Life is a collection of memories that we make with our loved ones. But there are times when we are forcefully separated from them. The grief of losing a loved one is one of the most stinging reminders of how unfair life can be.
Death is like a lightning bolt that hits us and shakes our foundations. We start questioning everything- our existence, our identity, and our destination. Grief has a life of its own and the power to break the strongest of people.
Different people have different ways of coping with the loss. Everyone goes through one or more of the following stages of grief, not necessarily in the same sequence:
Denial: Usually the first reaction is the inability to accept the loss. The grief makes us numb and our heart is unwilling to face the reality.
Anger: Once the weight of the reality dawns upon us, it is normal to feel angry about it. The anger may be directed at yourself, the loved one for leaving you, or even at God for being so unkind.
Depression: The feeling of a part of your life snatched from you with so much left unsaid and unexpressed is the most depressing feeling in the world. The sadness can shoot to extremes when we realize that life will never be the same.
Acceptance: This is the final stage of grief when you come to terms with the reality. This doesn’t guarantee that you will not revisit the above stages but it makes you more strong towards facing the memories.
Everyone processes grief differently and there can never be an advice strong enough to help one guide through the journey. Nevertheless, I hope the following points can be of some help:
Know that this will take time:
There is so much happening at once. The loss of a loved one, the soul-wrenching feeling of something being separated from your heart, the repercussions of the loss on the people around you, the impulses of a scream originating inside you, the fear of losing anything else in life, and the horror of facing and convincing yourself. The world seems shattered and your existence and stature seem minuscule in the larger scheme of things. Take your time.
Even before you reach the acceptance stage of the grief, you must know that this will be the most difficult journey. But this is your personal journey and you are allowed to feel, say, or do whatever you need in order to heal.
Open up; talk about it:
It won’t be easy. Every message of condolence will be a harsh reminder of what has happened. Denial might be your first response but you can’t live in denial for eternity. You can’t wear that plastic smile for the rest of your life. Sometimes, out of love and care for the people around us, we pretend to be stronger than we are.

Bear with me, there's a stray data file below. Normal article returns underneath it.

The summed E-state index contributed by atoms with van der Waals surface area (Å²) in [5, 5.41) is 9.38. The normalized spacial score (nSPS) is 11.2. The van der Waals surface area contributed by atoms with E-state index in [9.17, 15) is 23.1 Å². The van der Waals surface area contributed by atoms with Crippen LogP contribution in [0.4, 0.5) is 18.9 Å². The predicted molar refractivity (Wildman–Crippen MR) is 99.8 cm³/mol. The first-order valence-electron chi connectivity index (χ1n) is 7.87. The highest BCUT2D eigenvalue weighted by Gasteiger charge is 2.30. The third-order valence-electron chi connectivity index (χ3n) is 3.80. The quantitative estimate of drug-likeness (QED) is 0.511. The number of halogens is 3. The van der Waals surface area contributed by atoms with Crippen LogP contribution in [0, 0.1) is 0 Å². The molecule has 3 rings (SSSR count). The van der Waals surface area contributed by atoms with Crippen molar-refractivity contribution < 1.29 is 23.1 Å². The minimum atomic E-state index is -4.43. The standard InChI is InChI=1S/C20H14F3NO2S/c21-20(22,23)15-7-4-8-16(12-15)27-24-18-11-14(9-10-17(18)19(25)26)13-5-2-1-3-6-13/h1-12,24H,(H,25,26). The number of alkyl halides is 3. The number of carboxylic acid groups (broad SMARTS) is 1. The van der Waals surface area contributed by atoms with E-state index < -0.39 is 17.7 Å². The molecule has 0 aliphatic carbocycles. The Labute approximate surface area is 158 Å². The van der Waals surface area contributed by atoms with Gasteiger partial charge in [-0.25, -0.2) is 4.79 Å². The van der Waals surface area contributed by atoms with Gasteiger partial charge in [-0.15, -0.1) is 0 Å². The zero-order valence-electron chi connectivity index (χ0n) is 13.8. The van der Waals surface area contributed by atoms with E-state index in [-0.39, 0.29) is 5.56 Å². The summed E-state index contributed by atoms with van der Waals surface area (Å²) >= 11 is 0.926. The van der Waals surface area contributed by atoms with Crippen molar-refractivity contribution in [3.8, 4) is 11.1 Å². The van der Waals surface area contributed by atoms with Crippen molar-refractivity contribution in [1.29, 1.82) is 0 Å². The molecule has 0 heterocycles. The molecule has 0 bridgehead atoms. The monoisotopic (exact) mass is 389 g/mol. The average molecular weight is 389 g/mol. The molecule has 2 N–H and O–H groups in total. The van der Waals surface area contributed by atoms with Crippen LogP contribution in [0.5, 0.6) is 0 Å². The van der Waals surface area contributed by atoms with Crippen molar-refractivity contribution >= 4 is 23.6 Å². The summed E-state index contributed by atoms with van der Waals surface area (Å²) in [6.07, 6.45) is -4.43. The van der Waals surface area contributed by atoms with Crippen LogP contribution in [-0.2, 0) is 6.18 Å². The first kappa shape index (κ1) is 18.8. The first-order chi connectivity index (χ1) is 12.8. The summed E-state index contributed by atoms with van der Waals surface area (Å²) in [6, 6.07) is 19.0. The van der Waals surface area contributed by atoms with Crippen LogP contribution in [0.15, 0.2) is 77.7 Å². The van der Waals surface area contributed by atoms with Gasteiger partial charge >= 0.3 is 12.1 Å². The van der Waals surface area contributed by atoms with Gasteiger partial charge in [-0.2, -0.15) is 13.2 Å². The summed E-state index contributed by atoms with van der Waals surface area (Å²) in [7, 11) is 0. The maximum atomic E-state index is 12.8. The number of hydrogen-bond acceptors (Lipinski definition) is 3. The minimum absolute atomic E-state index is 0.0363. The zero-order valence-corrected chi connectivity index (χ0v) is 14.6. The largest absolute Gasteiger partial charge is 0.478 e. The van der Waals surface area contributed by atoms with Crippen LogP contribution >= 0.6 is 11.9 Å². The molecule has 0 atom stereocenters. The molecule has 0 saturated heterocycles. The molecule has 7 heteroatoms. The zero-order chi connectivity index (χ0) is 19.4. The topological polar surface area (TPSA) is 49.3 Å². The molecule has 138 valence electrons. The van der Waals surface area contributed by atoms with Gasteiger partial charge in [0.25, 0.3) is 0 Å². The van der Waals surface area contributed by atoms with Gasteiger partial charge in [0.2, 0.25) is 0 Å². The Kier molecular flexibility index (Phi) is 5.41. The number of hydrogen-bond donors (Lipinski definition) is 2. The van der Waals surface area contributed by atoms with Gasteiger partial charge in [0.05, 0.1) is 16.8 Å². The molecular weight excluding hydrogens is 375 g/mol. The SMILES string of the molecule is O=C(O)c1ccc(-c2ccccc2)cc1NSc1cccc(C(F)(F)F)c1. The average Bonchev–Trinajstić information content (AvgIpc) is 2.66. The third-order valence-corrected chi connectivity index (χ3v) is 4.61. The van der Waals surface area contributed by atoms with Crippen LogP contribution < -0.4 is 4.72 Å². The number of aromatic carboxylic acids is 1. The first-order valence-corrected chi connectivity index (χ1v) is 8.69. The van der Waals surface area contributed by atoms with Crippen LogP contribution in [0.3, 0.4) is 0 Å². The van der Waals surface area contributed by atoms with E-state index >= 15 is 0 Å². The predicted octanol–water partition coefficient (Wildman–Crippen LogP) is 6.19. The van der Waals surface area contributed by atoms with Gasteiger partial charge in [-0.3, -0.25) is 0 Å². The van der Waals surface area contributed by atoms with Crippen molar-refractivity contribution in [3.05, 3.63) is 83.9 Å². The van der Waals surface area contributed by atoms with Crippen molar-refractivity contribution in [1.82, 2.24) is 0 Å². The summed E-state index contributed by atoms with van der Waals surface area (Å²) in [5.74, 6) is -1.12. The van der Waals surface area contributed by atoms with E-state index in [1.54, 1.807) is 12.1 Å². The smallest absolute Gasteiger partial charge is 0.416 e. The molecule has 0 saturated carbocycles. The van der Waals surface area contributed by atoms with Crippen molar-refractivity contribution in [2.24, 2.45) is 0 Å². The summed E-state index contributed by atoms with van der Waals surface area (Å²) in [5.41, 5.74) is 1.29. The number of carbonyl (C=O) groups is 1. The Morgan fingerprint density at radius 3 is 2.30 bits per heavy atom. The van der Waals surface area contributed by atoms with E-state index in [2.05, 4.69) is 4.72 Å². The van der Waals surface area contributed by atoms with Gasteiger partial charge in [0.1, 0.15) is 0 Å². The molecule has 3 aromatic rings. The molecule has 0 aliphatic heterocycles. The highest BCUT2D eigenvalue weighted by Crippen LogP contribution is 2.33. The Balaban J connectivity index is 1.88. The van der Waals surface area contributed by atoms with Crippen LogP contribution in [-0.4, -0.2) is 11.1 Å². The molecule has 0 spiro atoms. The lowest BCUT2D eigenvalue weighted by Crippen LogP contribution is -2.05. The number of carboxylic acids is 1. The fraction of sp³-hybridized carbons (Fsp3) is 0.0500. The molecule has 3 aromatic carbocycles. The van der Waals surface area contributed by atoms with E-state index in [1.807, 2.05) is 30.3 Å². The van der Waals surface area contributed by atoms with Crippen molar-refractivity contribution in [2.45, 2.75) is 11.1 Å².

We feel that we are sparing them the pain by letting them know that we are fine even though we are in the middle of an internal battle. There is nothing wrong with it but eventually, we are going to have to face ourselves. You must open up about your feelings and talk about it to the people close to you, but only once you are ready.
Allow your friends to be there for you:
A lot of times, we are so broken by the loss that we tend to shut everyone out. There is a period when you will not feel like sharing your feelings with anyone. Anger and grief don’t work so well together. No matter how much our friends want to help us, we will never give ourselves to them. We feel like no amount of care and words can fill the void in our life, which is true, but it can surely help us in our journey towards acceptance.
It is a wonderful feeling to know how much your friends might be willing to help and that they have your back always. But you have to let them in for them to be able to support you.
Know that you are allowed to be a mess:
There is no magical, invisible clock that is ticking and pressurizing you to get over it. There is no deadline for you to finish “dealing with” the loss. This is your experience. The constant reminders of a future that won’t exist and the past that you want to run away from will create a chaos in your head. Don’t try to run away from it; live with it, deal with it in your own time.
Put the bottle down:
Don’t let yourself be carried away and get under the control of alcohol and drugs. Alcohol may temporarily make you numb about your feelings but it is not an answer. Masking the pain with alcohol will only push back the healing process. Put the bottle down and pick the phone up!
First you take a drink, then the drink takes a drink, and finally, the drink takes you.
Do what makes you happy:
As difficult as it might sound, you need to start looking at life again. You will not heal unless you want to. People will tell you to “keep yourself busy” to help forget the past. But doing something that doesn’t make you happy just for the sake of keeping busy will not do any good. It might make you more depressed and irritated. Death of a loved one is a painful reminder that life is way too short. Don’t waste it doing something you don’t love.
Cherish the memories of your loved one:
The memories will always be beautiful. You need to surrender to the power of god and accept the truth. It is hard to let go. There is so much that you could have said or done. The “I love you” that remained unsaid will always haunt you. But in order to be stronger, you need to cherish the memories of the past. The memories you had were definitely beautiful and they will give you the strength to survive. The one you lost is always with you – in the garden, in the sunshine, in the wind, in the leaves of the trees, and in your heart. No one can take that away from you.
It is not generally the loss that we are trying to cope with, but the change. We try to resist any change strongly and choose to stay in our comfort zone. Death of a loved one pushes us out of our cozy palaces and throws us in the face of how hard life can be. The only way to deal with the change is to change yourself too.
The greatest thing about death is that it helps us grow up; it teaches us to let go.